Economist Valerie Ramey tells readers of the Wall Street Journal “It’s time to start worrying about the national debt.” Ramey notes that the last time debt was as high as it is today, after World War II, budget surpluses helped cut the debt by 12%, but “the main driver of the subsequent steep decline in the debt-to-GDP ratio was the rapid growth of GDP, owing to growth in the real economy as well as to inflation.” Today’s debt is almost all principal because interest rates are low. Ramey ominously reminds, “The Greek government was paying interest rates of between 3% and 5% on its debt during the 2000s, until investors lost confidence and forced interest rates up to 25% by 2012.”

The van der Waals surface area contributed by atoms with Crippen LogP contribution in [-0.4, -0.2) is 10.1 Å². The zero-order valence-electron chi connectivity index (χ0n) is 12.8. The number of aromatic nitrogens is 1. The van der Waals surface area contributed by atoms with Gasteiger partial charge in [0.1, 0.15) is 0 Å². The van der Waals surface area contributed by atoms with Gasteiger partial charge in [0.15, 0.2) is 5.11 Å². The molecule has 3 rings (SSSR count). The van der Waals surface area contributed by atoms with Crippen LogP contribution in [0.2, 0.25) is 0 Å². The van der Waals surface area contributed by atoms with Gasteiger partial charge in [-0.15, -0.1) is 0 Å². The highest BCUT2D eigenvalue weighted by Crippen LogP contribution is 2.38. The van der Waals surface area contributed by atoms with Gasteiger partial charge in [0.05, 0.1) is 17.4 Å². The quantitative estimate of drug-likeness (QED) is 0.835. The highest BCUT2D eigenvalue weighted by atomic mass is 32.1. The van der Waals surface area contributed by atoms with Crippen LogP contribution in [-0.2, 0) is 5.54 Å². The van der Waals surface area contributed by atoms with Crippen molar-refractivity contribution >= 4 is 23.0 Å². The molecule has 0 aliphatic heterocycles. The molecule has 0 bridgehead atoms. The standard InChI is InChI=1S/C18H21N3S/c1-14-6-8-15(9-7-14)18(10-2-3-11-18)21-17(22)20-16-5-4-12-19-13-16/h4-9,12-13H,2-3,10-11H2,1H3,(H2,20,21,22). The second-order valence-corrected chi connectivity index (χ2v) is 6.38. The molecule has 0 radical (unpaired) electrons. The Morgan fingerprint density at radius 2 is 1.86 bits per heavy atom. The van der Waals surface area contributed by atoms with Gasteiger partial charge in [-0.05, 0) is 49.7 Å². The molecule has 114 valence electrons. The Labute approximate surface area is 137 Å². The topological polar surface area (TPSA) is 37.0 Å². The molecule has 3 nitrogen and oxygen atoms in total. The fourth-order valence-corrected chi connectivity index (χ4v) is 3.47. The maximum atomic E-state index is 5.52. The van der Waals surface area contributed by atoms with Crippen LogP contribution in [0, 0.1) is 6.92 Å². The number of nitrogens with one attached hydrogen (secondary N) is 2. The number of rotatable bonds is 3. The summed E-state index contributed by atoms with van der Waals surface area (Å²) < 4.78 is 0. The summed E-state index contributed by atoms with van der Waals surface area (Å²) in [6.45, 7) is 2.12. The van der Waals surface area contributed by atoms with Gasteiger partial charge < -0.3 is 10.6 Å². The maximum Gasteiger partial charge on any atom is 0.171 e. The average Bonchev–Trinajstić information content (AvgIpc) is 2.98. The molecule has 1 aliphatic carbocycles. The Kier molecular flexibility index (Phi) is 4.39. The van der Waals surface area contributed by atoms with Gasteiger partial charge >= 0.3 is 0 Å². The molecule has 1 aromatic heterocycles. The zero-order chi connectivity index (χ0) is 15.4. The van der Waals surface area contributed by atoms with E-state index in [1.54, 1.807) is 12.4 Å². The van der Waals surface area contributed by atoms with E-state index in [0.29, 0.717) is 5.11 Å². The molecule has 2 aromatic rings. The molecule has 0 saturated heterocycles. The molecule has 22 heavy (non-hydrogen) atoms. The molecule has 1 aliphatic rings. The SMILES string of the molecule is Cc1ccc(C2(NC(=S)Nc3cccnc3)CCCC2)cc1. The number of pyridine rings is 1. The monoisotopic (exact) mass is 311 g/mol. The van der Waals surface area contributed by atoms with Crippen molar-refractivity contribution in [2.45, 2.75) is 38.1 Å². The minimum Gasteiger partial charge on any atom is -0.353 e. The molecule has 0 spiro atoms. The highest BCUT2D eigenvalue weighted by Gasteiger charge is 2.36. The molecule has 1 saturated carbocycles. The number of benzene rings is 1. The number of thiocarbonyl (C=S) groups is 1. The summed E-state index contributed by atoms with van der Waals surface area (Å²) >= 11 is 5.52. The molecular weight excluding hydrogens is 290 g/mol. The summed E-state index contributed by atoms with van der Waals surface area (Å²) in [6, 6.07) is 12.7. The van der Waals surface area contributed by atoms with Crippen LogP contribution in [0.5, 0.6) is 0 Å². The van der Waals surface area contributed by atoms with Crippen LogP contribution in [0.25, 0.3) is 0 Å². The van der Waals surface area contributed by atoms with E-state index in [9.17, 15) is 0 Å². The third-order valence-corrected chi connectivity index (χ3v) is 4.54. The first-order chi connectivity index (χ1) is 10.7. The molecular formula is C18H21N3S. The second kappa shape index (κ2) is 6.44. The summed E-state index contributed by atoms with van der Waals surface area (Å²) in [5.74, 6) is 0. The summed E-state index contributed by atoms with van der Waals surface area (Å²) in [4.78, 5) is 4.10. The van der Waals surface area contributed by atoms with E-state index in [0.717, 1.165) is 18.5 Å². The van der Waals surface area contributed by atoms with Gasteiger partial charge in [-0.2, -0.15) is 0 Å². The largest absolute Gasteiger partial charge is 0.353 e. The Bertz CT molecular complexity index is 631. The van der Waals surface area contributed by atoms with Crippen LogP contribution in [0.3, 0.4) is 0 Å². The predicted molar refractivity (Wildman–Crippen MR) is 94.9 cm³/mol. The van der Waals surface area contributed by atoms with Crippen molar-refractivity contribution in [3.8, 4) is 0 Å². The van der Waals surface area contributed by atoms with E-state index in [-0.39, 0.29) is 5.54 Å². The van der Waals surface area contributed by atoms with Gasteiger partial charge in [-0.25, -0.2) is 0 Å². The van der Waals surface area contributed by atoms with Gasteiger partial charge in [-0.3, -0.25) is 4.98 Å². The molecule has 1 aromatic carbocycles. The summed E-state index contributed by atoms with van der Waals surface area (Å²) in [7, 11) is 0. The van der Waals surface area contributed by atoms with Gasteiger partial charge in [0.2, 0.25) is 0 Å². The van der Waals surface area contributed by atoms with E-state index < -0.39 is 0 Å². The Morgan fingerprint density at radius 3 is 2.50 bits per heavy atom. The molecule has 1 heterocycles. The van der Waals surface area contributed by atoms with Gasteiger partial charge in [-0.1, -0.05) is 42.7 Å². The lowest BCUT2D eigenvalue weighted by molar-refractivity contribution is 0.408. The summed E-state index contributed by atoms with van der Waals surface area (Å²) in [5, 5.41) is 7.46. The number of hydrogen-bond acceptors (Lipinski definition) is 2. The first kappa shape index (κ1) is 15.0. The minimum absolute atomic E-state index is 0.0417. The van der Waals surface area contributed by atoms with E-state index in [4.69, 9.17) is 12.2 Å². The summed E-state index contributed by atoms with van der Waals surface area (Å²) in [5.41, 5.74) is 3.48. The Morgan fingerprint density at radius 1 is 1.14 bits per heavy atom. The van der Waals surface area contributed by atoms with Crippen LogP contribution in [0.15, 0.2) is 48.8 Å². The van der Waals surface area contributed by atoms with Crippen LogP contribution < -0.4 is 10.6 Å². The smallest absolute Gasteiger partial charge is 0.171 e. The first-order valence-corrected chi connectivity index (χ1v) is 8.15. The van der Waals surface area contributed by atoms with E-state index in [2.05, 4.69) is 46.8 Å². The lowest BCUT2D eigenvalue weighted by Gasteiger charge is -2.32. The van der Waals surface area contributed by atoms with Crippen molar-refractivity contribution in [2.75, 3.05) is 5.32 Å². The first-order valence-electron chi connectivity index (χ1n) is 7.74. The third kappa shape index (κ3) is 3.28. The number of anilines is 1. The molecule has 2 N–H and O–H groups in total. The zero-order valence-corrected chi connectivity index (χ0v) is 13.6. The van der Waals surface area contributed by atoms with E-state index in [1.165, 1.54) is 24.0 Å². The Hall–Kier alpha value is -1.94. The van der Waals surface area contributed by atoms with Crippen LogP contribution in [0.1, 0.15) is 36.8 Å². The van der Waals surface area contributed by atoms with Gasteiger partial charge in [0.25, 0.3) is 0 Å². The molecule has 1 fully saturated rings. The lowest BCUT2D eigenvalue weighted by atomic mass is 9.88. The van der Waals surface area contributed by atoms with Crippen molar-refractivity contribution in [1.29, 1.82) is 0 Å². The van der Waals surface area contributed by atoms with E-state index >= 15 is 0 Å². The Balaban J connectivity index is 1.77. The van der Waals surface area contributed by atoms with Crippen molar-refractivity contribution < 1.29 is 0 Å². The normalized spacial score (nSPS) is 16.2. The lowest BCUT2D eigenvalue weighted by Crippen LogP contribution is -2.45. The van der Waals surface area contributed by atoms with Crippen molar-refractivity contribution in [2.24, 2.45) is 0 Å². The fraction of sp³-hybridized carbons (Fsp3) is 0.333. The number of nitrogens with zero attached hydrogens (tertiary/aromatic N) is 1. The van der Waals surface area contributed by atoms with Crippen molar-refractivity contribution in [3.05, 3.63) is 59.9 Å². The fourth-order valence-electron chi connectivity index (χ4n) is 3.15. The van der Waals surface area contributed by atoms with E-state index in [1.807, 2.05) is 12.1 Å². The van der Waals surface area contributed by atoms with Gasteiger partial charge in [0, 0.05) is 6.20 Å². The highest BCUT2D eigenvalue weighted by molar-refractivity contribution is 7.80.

Her final advice should sound familiar to anybody following North Carolina fiscal policy since 2011: “Prudent governments keep their fiscal house in order during good times so that they have more fiscal room to deal with bad times.”